What to know about storage auctions

Dec 21, 2014 | | Say something


Storage auctions arise when a facility is left with items from a former customer that they need to dispose of. There can be many reasons why a storage company might find itself in this situation, but usually it is due to rent payments on self-storage not being maintained by the customer and the appropriate terms of the storage contract having to be invoked. Rather than put individual items up for sale, which would be dreadfully laborious, the whole storage unit is put up for public auction as a sale lot, and there are some out there who make a tidy income from selling the items that they have purchased as part of the lot.

It may seem strange that people might put their belongings away into storage only to leave them to be forgotten, but happen it does. One scenario might be that someone puts into self storage items that they ultimately no longer need and as such let their payments to the self storage company lapse over time, since these may not have been such important items for them, essentially releasing themselves of the responsibility of ownership. Storage contracts will always state what will happen when payments have ceased, and if you don’t pay up or pick up your belongings the storage company will more than happily dispose of them for you, and furthermore they may well profit abundantly from this. In sadder cases units may be given up because the person leasing can no longer afford it – likewise if they don’t pick up the items or renegotiate their storage term then any remaining items will be sold off to auction.

Storage companies however will go to great efforts to contact people who haven’t paid, just in case they have simply forgotten, or work out an alternative payment plan in order to sustain the client relationship if times are hard. They aren’t in this business to be completely heartless after all. But if no payment is forthcoming and no agreement can be arrived at, auctioning the contents of the storage unit will have to be the last resort. The self storage facility should offer a period of grace in which to make the relevant contacts to the affected customer, and only once they are fully sure that it is legally acceptable to do so, will they arrange to transfer the rights of ownership of the property to the winner of any future auction.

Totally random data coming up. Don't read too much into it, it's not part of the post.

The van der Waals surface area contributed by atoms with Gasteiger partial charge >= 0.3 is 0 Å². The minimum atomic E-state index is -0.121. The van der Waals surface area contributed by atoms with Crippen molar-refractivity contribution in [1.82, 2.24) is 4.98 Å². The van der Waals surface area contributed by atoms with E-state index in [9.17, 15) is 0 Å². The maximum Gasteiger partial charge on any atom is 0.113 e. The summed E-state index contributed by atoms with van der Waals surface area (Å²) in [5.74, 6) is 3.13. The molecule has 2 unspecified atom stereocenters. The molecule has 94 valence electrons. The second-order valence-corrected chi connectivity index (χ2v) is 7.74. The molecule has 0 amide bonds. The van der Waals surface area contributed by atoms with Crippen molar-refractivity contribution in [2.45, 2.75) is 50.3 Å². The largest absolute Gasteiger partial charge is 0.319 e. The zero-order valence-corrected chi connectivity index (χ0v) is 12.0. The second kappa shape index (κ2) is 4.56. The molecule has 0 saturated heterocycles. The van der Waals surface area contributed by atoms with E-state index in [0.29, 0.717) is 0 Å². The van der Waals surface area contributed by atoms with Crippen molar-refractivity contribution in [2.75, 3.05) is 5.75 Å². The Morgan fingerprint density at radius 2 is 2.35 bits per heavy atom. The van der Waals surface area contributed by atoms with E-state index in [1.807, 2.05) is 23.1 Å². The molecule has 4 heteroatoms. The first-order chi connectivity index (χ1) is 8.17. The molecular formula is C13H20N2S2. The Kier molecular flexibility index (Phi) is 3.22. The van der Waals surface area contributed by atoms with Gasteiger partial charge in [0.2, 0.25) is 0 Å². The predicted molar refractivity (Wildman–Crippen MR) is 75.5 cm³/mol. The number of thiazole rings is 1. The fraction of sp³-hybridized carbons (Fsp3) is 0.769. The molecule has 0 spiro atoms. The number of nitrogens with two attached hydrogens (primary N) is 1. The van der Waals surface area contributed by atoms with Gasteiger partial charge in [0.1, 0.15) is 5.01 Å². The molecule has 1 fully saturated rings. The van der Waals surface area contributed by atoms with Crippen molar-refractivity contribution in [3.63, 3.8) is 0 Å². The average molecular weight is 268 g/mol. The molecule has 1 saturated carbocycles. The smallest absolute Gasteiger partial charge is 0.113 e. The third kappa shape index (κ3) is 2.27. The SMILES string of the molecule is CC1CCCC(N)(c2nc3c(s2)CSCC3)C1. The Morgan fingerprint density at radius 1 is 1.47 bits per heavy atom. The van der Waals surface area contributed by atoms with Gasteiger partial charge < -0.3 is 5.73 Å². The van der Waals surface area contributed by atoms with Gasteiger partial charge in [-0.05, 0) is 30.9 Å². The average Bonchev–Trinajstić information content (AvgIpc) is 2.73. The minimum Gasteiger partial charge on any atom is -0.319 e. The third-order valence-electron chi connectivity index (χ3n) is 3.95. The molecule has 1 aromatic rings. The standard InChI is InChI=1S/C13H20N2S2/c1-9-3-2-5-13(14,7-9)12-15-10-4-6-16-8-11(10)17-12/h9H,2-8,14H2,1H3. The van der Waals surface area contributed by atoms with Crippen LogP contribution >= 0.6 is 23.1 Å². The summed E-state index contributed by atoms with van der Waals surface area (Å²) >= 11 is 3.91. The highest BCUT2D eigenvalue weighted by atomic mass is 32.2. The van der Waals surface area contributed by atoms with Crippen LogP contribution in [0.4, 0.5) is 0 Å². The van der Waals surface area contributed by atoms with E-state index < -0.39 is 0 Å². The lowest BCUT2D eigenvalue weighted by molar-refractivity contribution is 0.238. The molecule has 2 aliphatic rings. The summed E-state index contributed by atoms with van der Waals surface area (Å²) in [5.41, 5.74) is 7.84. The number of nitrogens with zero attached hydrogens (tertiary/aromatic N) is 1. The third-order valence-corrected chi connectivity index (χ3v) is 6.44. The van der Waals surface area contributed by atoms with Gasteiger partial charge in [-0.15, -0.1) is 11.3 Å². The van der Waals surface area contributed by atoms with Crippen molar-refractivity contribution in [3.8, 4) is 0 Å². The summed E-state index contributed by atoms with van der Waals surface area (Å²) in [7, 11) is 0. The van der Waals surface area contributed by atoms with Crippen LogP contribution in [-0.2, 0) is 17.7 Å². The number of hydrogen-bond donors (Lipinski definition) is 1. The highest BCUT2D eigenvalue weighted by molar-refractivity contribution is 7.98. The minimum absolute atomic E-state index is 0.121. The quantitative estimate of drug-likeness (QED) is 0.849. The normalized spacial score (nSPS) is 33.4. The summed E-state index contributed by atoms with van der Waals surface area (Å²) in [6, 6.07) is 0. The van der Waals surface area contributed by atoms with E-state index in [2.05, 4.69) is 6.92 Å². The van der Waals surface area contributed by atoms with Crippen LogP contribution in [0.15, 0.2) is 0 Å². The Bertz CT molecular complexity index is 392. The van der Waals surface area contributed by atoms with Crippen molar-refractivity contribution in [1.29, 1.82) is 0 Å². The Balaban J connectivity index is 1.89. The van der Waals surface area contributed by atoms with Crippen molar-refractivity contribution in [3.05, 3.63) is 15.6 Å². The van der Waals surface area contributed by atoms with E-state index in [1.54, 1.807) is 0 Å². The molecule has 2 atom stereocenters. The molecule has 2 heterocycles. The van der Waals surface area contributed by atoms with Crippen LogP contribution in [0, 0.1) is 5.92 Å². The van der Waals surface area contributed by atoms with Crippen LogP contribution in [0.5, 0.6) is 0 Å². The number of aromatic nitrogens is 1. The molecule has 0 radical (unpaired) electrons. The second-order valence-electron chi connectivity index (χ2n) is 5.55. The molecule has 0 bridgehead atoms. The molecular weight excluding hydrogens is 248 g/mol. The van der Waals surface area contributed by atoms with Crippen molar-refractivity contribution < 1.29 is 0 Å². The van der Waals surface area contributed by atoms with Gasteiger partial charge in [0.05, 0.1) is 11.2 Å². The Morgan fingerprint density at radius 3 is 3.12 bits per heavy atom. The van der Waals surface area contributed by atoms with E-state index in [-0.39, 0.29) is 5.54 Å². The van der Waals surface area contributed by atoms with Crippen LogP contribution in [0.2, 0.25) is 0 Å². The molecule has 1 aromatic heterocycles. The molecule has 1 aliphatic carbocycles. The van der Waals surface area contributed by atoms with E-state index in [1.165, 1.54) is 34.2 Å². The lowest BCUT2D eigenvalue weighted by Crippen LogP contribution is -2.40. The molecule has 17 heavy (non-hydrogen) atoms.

In recent times storage auctions have picked up in popularity, and now many are seeing this as a way of making money from thrift and potentially expensive items that can be found inside abandoned units. Recent prime time television programs have focused on the phenomenon and competitiveness of storage auctions. Rules and conditions between auctions may vary, but most commonly it starts with an advertisement in local press from the storage company announcing auctions. Next the storage company would allow prospective buyers the opportunity to have a quick examination of the unit so that they have a rough idea of the worth of the contents before placing a bid. However these days as you might expect, news of storage auctions are now no longer locally restricted and you should have no problems finding advice, news and upcoming auction dates on the internet.

Following the bidding process, payment to the self storage company by the winning bidder is expected as soon as possible and the contents likewise to be picked up at the earliest possible convenience. Or, with a hint of irony, put into storage to be leisurely sold of piece by piece. It is certainly a lucrative market, and many people go to these auctions in the hope to find bargains or potential valuables lurking in the shadows of the square metal units from which good money can be made. Quite often, at someone else’s expense, they do.

Posted in: Auctions

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